substance as the subject.? Tennyson, in his Palace of Art, speaks of ?the abysmal depths of personality.? We do not fully know ourselves, nor yet our relation to God. But the divine consciousness embraces the whole divine content of being: ?the Spirit searcheth all things, yea, the deep things of God? ( <460210>1 Corinthians 2:10).
We are not fully masters of ourselves. Our self-determination is as limited as is our self-consciousness. But the divine will is absolutely without hindrance; God?s activity is constant, intense, infinite; <182313>Job 23:13 ? ?What his soul desireth, even that he doeth?; <430517>John 5:17 ? ?My Father worketh even until now, and I work.? Self-knowledge and self-mastery are the dignity of man; they are also the dignity of God; Tennyson: ?Self- reverence, self-knowledge, self-control, These three lead life to sovereign power.? Robert Browning, The Last Ride Together: ?What act proved all its thought had been? What will but felt the fleshly screen?? Moberly, Atonement and Personality, 6, 161, 216-255 ? ?Perhaps the root of personality is capacity for affection.?? Our personality is incomplete: we reason truly only with God helping; our love in higher Love endures; we will rightly, only as God works in us to will and to do; to make us truly ourselves we need an infinite Personality to supplement and energize our own; we are complete only in Christ ( <510209>Colossians 2:9,10 ? ?In him dwelleth all the fullness of the Godhead bodily, and in him ye are made full.? Webb, on the Idea of Personality as applied to God, in Jour. Theol. Studies, 2:50 ? ?Self knows itself and what is not itself as two, just because both alike are embraced within the unity of its experience, stand out against this background, the apprehension of which is the very essence of that rationality or personality which distinguishes us from the lower animals. We find that background, God, present in us, or rather, we find ourselves present in it. But if I find myself present in it, then it, as more complete, is simply more personal than I. Our not-self is outside of us, so that we are finite and lonely, but God?s not-self is within him, so that there is a mutual inwardness of love and insight of which the most perfect communion among men is only a faint symbol. We are ?hermit-spirits,? as Keble says, and we come to union with others only by realizing our union with God. Personality is not impenetrable in man, for ?in him we live, and move, and have our being? ( <441728>Acts 17:28), and ?that which hath been made is life in him ( <430103>John 1:3, 4).? Palmer, Theologic Definition, 39 ? ?That which has its cause without itself is a thing, while that which has its cause within itself is a person.?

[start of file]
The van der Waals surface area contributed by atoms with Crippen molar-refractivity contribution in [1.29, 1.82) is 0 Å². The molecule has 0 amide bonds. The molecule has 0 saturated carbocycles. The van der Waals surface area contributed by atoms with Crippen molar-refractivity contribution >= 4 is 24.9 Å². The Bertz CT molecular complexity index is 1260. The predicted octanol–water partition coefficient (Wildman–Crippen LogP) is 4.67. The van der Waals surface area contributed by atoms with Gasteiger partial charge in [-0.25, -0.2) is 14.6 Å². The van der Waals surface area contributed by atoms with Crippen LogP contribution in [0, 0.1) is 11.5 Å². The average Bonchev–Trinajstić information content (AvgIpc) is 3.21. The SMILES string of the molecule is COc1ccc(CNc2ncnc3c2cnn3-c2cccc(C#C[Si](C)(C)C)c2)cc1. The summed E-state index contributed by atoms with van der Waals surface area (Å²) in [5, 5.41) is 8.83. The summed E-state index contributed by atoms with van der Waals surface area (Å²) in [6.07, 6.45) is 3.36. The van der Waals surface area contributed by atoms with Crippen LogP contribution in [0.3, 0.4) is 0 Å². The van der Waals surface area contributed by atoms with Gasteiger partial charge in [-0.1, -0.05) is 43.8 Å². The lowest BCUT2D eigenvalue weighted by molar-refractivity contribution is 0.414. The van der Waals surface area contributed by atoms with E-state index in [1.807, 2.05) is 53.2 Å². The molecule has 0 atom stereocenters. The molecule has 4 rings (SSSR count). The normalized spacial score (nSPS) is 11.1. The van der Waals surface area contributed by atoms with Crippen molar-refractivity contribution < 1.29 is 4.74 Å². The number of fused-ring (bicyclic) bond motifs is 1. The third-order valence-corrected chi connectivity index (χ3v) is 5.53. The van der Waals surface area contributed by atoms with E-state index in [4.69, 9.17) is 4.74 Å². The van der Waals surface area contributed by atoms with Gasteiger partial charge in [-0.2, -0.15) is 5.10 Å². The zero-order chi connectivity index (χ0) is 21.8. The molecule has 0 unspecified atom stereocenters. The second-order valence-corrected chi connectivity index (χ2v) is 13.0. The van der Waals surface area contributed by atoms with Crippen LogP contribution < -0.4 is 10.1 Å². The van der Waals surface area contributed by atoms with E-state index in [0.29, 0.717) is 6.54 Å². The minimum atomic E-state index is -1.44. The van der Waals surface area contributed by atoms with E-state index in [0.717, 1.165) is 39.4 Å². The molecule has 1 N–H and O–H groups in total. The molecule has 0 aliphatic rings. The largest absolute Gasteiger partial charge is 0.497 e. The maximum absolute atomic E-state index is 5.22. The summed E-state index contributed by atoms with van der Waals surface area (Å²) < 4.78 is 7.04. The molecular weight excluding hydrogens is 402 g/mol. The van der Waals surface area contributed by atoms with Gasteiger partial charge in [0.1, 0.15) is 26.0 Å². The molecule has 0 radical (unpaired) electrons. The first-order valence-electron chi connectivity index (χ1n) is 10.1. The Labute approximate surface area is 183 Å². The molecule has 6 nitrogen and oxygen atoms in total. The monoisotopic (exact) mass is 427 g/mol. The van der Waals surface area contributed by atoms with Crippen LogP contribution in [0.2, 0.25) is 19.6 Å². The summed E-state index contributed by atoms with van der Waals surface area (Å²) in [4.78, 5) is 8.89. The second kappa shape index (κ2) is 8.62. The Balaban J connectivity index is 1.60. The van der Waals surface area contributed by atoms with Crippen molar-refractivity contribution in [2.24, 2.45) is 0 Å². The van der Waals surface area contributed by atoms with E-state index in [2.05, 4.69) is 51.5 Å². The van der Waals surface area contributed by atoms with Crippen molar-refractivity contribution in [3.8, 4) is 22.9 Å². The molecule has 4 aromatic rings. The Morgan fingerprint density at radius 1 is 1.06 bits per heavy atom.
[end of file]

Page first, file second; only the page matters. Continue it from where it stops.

Second Division. ? Infinity, and attributes therein involved.
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